All the talk this season is about the rivalry heating up between the new
guys at Dior and YSL, Raf Simons and Hedi Slimane. But don't count
Nicolas Ghesquière out. This is a man who, if he didn't invent the heritage
brand reinvention, has certainly mastered the art. And his fantastic new
Balenciaga collection was a case study in how he's done it season in and
season out for the last decade, by putting an utterly modern gloss on
intense study of the house's archives.
Skin was the big news here, and with it more than a whiff of sex.
Sometimes a Balenciaga show can be head-scratchingly tough to parse; this
one was thrilling in the way it just left you hot. Beforehand, Ghesquière
said, "It's the most sensual collection I've ever done," then proceeded
to rattle off a string of references that prove it was every inch as
thoroughly researched as his more conceptual outings: the mythology of
antiquity, stiff ruffles from a Cristobal dress circa 1968, a nymph and
faun window display Janine Janet made for the store's windows in '57. The
fabrics were as bleeding edge as ever, too: tweeds that weren't tweeds but
dense embroideries, delicate lace fused to molded synthetics, and T-shirt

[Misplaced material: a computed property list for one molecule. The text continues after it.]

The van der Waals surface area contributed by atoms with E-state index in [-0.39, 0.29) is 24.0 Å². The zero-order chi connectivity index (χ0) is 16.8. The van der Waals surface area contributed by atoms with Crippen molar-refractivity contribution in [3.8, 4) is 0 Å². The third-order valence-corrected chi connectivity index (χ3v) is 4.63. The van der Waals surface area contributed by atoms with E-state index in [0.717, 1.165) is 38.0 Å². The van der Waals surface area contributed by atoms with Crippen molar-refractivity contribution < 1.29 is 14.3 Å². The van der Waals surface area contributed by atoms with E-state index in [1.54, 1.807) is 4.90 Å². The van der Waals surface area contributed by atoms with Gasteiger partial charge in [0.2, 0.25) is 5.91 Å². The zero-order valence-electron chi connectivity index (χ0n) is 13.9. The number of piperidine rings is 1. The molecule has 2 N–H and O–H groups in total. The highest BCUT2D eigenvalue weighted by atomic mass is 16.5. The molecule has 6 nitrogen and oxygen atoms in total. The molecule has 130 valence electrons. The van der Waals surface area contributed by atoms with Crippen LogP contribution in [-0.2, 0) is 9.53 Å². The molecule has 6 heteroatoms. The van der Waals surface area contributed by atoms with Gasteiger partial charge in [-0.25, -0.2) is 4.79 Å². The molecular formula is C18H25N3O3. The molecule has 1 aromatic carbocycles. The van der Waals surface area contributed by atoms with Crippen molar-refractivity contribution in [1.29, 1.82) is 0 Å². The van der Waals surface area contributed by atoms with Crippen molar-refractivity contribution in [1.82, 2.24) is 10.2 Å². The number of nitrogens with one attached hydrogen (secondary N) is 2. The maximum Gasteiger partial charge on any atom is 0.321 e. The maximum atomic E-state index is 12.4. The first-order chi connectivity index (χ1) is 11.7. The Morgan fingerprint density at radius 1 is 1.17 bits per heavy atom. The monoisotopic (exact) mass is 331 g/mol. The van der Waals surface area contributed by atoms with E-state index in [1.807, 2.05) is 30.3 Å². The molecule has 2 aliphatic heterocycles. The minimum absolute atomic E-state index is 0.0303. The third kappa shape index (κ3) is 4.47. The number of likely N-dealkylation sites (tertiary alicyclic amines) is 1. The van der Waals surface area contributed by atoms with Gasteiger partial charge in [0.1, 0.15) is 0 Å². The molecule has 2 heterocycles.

knits dipped in glue for stiffness.
Still, what gripped you was the cut—the way Ghesquière merged things that
were quite graphic with movement. He set the provocative tone with the
first model's midriff-baring molded bra and high-waisted pants. And from
there, he came out swinging, slitting long black skirts almost to the
hipbone and edging them with deep ruffles, the undersides of which were
white. The ruffles nearly pulsed as the models strutted down the narrow
aisles, in sharp contrast to the crisp cropped cape tops and T-shirts.
Asymmetric, almost togalike skirts, so abbreviated they required shorts
underneath, pushed the leggy theme further, and even Ghesquière's
sensible pantsuits (more office-appropriate than anything in last
season's office collection, ironically) were paired with those daring bra
As the show continued, Ghesquiere's preoccupations shifted from the macro
to the micro. To close, he sent out a series of little dresses in coated
guipure lace that coded sweet as much as sexy. They had his front-row
guest Kristen Stewart's name written all over them.
Simons debuts his Dior ready-to-wear tomorrow and Slimane his for Saint
Laurent next week. What Ghesquière did today was a reminder to us all
that Paris fashion isn't a two-man game.